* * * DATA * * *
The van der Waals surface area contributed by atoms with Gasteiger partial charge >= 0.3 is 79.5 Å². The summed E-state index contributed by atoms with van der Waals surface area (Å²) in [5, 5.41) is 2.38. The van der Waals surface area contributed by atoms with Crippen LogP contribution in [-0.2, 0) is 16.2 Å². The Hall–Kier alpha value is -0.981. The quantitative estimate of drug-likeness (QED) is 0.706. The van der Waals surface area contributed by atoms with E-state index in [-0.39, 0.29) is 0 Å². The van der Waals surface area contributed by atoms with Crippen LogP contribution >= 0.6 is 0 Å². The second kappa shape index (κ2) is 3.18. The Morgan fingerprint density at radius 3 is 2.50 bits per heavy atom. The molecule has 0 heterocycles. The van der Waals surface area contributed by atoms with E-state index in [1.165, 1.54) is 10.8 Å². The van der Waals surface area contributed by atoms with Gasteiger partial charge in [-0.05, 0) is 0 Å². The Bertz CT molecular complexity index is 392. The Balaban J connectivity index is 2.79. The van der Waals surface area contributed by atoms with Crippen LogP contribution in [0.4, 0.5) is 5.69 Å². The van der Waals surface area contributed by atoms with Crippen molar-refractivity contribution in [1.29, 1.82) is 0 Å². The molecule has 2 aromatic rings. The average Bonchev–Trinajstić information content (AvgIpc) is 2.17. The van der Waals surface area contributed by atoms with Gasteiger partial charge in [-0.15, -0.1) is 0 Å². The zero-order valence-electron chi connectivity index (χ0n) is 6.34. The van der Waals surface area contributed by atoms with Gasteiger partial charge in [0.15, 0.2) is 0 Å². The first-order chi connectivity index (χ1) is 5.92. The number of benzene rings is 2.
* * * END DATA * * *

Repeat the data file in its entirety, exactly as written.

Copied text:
The van der Waals surface area contributed by atoms with Gasteiger partial charge >= 0.3 is 79.5 Å². The summed E-state index contributed by atoms with van der Waals surface area (Å²) in [5, 5.41) is 2.38. The van der Waals surface area contributed by atoms with Crippen LogP contribution in [-0.2, 0) is 16.2 Å². The Hall–Kier alpha value is -0.981. The quantitative estimate of drug-likeness (QED) is 0.706. The van der Waals surface area contributed by atoms with E-state index in [-0.39, 0.29) is 0 Å². The van der Waals surface area contributed by atoms with Crippen LogP contribution >= 0.6 is 0 Å². The second kappa shape index (κ2) is 3.18. The Morgan fingerprint density at radius 3 is 2.50 bits per heavy atom. The molecule has 0 heterocycles. The van der Waals surface area contributed by atoms with E-state index in [1.165, 1.54) is 10.8 Å². The van der Waals surface area contributed by atoms with Gasteiger partial charge in [-0.05, 0) is 0 Å². The Bertz CT molecular complexity index is 392. The Balaban J connectivity index is 2.79. The van der Waals surface area contributed by atoms with Crippen LogP contribution in [0.4, 0.5) is 5.69 Å². The van der Waals surface area contributed by atoms with Crippen molar-refractivity contribution in [1.29, 1.82) is 0 Å². The molecule has 2 aromatic rings. The average Bonchev–Trinajstić information content (AvgIpc) is 2.17. The van der Waals surface area contributed by atoms with Gasteiger partial charge in [-0.15, -0.1) is 0 Å². The zero-order valence-electron chi connectivity index (χ0n) is 6.34. The van der Waals surface area contributed by atoms with Gasteiger partial charge in [0.15, 0.2) is 0 Å². The first-order chi connectivity index (χ1) is 5.92. The number of benzene rings is 2.